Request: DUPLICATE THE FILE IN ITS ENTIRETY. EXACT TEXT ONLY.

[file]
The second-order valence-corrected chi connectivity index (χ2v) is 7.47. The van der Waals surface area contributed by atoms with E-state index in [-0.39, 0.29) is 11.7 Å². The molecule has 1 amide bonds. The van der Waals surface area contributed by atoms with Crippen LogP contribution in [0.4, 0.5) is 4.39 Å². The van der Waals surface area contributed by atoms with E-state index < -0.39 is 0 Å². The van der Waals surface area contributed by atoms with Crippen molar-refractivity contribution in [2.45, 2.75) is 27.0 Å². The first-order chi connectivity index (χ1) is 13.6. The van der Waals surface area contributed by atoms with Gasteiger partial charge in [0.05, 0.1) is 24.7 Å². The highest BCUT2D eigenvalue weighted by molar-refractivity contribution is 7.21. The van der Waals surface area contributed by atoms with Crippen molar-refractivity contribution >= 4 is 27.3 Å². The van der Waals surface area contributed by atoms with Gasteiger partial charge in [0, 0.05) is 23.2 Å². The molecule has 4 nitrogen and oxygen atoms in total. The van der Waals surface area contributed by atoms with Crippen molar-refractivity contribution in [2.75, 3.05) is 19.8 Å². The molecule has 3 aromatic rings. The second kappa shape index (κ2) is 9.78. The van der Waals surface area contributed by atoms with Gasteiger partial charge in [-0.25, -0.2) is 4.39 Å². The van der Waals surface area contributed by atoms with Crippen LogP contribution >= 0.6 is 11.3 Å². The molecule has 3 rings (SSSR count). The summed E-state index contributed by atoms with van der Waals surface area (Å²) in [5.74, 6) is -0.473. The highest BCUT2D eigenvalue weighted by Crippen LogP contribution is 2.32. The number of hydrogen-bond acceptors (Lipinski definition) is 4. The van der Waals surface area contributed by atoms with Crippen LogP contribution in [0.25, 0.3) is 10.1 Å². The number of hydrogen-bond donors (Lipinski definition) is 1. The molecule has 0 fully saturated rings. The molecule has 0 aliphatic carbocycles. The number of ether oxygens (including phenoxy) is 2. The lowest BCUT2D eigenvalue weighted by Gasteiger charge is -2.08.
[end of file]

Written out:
The second-order valence-corrected chi connectivity index (χ2v) is 7.47. The van der Waals surface area contributed by atoms with E-state index in [-0.39, 0.29) is 11.7 Å². The molecule has 1 amide bonds. The van der Waals surface area contributed by atoms with Crippen LogP contribution in [0.4, 0.5) is 4.39 Å². The van der Waals surface area contributed by atoms with E-state index < -0.39 is 0 Å². The van der Waals surface area contributed by atoms with Crippen molar-refractivity contribution in [2.45, 2.75) is 27.0 Å². The first-order chi connectivity index (χ1) is 13.6. The van der Waals surface area contributed by atoms with Gasteiger partial charge in [0.05, 0.1) is 24.7 Å². The highest BCUT2D eigenvalue weighted by molar-refractivity contribution is 7.21. The van der Waals surface area contributed by atoms with Crippen molar-refractivity contribution >= 4 is 27.3 Å². The van der Waals surface area contributed by atoms with Gasteiger partial charge in [0, 0.05) is 23.2 Å². The molecule has 4 nitrogen and oxygen atoms in total. The van der Waals surface area contributed by atoms with Crippen molar-refractivity contribution in [2.75, 3.05) is 19.8 Å². The molecule has 3 aromatic rings. The second kappa shape index (κ2) is 9.78. The van der Waals surface area contributed by atoms with Gasteiger partial charge in [-0.25, -0.2) is 4.39 Å². The van der Waals surface area contributed by atoms with Crippen LogP contribution >= 0.6 is 11.3 Å². The molecule has 3 rings (SSSR count). The summed E-state index contributed by atoms with van der Waals surface area (Å²) in [5.74, 6) is -0.473. The highest BCUT2D eigenvalue weighted by Crippen LogP contribution is 2.32. The number of hydrogen-bond acceptors (Lipinski definition) is 4. The van der Waals surface area contributed by atoms with Crippen LogP contribution in [0.25, 0.3) is 10.1 Å². The number of hydrogen-bond donors (Lipinski definition) is 1. The molecule has 0 fully saturated rings. The molecule has 0 aliphatic carbocycles. The number of ether oxygens (including phenoxy) is 2. The lowest BCUT2D eigenvalue weighted by Gasteiger charge is -2.08.